Related to Sanfords The Invisible Partners we can conclude that he finds in her his positive anima and she in him her positive animus. They carry a projected psychic image from the other and seem to be to each other the source of their happiness. Both become increasingly comfortable with what they are and what they have found in each other and adopt their new roles easily, whenever the other is nearby. They create their own, private world and declare themselves even as a married couple, projecting their positive images onto each other at the same time, as though Catherines animus and Fredericks anima have fallen in love: an unconscious attraction. The person who carries a projected psychic image from another person does have power over that person, for as long as a part of our psyche is perceived in someone else that other person has power over us. But who has power over whom in the case of Catherine and Frederick? In my opinion, both have a certain power. Both recognize the relationship as a useful device for satisfying particular emotional needs.

Playing their roles had originally different reasons but eventually they move to play it as a team. He plays his role to regain the sense of order he has lost and she plays her role to find order at all. Not common order, but her own way of dealing with life. Together they live in an idealized world, fully falling into it when rowing across the lake, on their way to Switzerland. The power hereby is the fact that it is impossible for them to play their roles when they are apart and, therefore, become ultimately dependent upon each others company. The weakness of this relationship gets obvious through Catherines self-destructive behavior.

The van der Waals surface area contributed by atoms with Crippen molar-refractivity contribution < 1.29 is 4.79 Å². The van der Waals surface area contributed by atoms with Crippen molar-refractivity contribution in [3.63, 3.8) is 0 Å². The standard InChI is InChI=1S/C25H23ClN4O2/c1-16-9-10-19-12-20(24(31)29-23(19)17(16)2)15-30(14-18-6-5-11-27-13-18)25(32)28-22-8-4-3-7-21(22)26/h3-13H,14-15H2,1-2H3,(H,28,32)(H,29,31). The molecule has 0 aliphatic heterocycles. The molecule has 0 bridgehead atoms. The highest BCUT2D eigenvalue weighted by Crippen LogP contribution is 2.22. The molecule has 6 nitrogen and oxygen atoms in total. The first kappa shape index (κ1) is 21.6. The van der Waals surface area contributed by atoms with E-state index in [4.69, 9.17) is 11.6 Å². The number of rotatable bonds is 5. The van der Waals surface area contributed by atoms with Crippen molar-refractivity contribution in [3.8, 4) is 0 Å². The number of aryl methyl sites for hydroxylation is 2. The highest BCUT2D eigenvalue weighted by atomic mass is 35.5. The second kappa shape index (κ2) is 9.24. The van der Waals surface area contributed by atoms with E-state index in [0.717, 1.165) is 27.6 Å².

She feels completed only through him, as though it was through him that she found herself. With sentences like “..there isnt any me. Im you. Dont make up a separate me” Catherine makes clear how insignificant she feels about herself and that she sees herself only complete through him. Moreover, she makes him”bigger-than-life” and is content with him making decisions and her loving for him. Notwithstanding, she misses the creativity within herself, having displaced it onto a man.